Despite some occasionally dazzling visual ingenuity on display and the efforts of a wonderful voice cast, Strange World is one of the most forgettable Disney animated efforts in recent memory.
No matter if you choose to look at it either as the closing of a major chapter in the Marvel Avengers storyline or the beginning of a new era, Spider-Man: Far From Home is a superbly entertaining and well done superhero movie by any metric.
Although it looked for quite some time like it would never see the light of day in Toronto area theatres, actor turned filmmaker Paul Dano’s exceptional directorial debut Wildlife, one of the best films of 2018, finally gets its proper due with a run at TIFF Bell Lightbox.
A unique, beguiling, and subtly humorous take on the western genre, French filmmaker Jacques Audiard’s adaptation of Canadian novelist Patrick DeWitt’s The Sisters Brothers breathes ingenious new life into a cinematic artform that always feels like it’s on perpetual life support.
Miranda Richardson is always surprising. Even when you have an idea just how much she can inhabit a role, the next time you see her on screen you’ll likely still need a few minutes to fully accept that it’s Richardson who has vanished into another mesmerizing character.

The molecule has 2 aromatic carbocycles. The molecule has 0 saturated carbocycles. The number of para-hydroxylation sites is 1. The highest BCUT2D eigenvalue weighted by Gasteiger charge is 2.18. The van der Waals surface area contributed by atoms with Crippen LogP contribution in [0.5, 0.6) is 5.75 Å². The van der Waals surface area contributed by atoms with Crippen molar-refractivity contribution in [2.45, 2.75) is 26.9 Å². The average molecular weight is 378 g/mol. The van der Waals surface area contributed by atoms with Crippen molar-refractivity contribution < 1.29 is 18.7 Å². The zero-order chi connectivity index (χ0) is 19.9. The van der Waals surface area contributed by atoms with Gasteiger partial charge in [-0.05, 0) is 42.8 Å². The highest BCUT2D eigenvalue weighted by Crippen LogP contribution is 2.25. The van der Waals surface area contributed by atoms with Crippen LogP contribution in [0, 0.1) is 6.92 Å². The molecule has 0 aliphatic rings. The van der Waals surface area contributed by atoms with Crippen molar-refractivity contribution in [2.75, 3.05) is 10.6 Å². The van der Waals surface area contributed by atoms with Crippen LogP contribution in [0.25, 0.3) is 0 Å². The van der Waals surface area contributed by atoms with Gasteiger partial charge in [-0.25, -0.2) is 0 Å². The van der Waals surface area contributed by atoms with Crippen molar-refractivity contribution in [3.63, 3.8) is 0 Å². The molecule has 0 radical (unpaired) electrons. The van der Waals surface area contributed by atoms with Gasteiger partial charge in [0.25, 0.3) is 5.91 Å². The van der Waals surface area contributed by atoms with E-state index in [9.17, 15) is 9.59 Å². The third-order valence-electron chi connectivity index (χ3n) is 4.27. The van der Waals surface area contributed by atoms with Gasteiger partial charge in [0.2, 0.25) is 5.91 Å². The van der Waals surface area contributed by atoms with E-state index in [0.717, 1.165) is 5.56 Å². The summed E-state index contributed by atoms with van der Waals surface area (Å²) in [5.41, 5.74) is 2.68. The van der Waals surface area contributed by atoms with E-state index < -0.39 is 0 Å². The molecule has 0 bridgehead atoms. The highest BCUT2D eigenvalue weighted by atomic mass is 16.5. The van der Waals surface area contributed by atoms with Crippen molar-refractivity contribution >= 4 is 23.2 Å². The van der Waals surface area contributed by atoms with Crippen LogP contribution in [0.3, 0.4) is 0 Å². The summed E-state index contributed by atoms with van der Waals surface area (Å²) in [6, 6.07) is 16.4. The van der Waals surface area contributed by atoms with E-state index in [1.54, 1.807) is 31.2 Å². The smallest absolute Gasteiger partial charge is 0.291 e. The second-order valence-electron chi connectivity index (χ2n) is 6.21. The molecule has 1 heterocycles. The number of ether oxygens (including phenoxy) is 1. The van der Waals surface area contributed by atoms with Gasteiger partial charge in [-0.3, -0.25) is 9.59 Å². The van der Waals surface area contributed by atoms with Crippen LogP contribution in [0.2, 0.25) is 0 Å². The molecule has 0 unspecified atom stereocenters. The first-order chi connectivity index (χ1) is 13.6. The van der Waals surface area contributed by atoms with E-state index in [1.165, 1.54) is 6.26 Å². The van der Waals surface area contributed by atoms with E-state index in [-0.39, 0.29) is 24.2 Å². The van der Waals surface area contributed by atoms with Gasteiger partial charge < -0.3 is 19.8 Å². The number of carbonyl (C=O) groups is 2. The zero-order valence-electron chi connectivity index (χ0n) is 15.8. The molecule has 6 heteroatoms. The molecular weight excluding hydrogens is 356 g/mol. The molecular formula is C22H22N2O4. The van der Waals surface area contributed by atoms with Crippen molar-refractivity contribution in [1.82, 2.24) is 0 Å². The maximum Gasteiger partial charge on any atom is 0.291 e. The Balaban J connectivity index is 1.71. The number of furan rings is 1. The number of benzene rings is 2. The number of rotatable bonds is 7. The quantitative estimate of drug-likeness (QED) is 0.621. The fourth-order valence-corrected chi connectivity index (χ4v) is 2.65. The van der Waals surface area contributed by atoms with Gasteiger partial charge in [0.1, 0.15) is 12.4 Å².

Korean filmmaker Bong Joon Ho delivers another fantastical allegory with Okja, following similarly themed, but perhaps more action packed efforts like The Host and Snowpiercer. While those films were a lot darker and more relentless in their approach and aims, don’t let Okja’s overall gentility and flashes of kindness fool you. This is just as cutting, biting, and insightful as his previous works. It’s still not a subtle effort, and a lot of the messages can easily be seen on the film’s surface without much digging or unpacking, but that approach works well with Joon Ho’s tendency towards science fiction and the ethereal.
- Contests & Giveaways
If you’ve always wanted to be in the same room as Jake Gyllenhaal and Rachel McAdams, have we got a giveaway for you. The GATE and Entertainment One are giving away five double passes to attend the Canadian premiere of Southpaw this Thursday, July 9 in Toronto. Southpaw opens in theatres on July 24, 2015.
This whole week has been kind of a blur at TIFF. It’s been hard just finding time to get to everything, let alone blog about it afterwards, so I’m a bit behind, but at the same time I’m trying to process videos and write up reviews and interviews.
New arrivals on DVD and Blu-ray this week: Jake Gyllenhaal stars in the sci-fi thriller, Source Code, by Moon director Duncan Jones; plus a look at the drama Trust, starring Clive Owen and directed by David Schwimmer.
Opening in a theatre near you this weekend: Jake Gyllenhaal relives the past as he looks for answers in the thriller Source Code; James Marsden gets in the Easter (candy) spirit in Hop; and horror comes home in the film Insidious.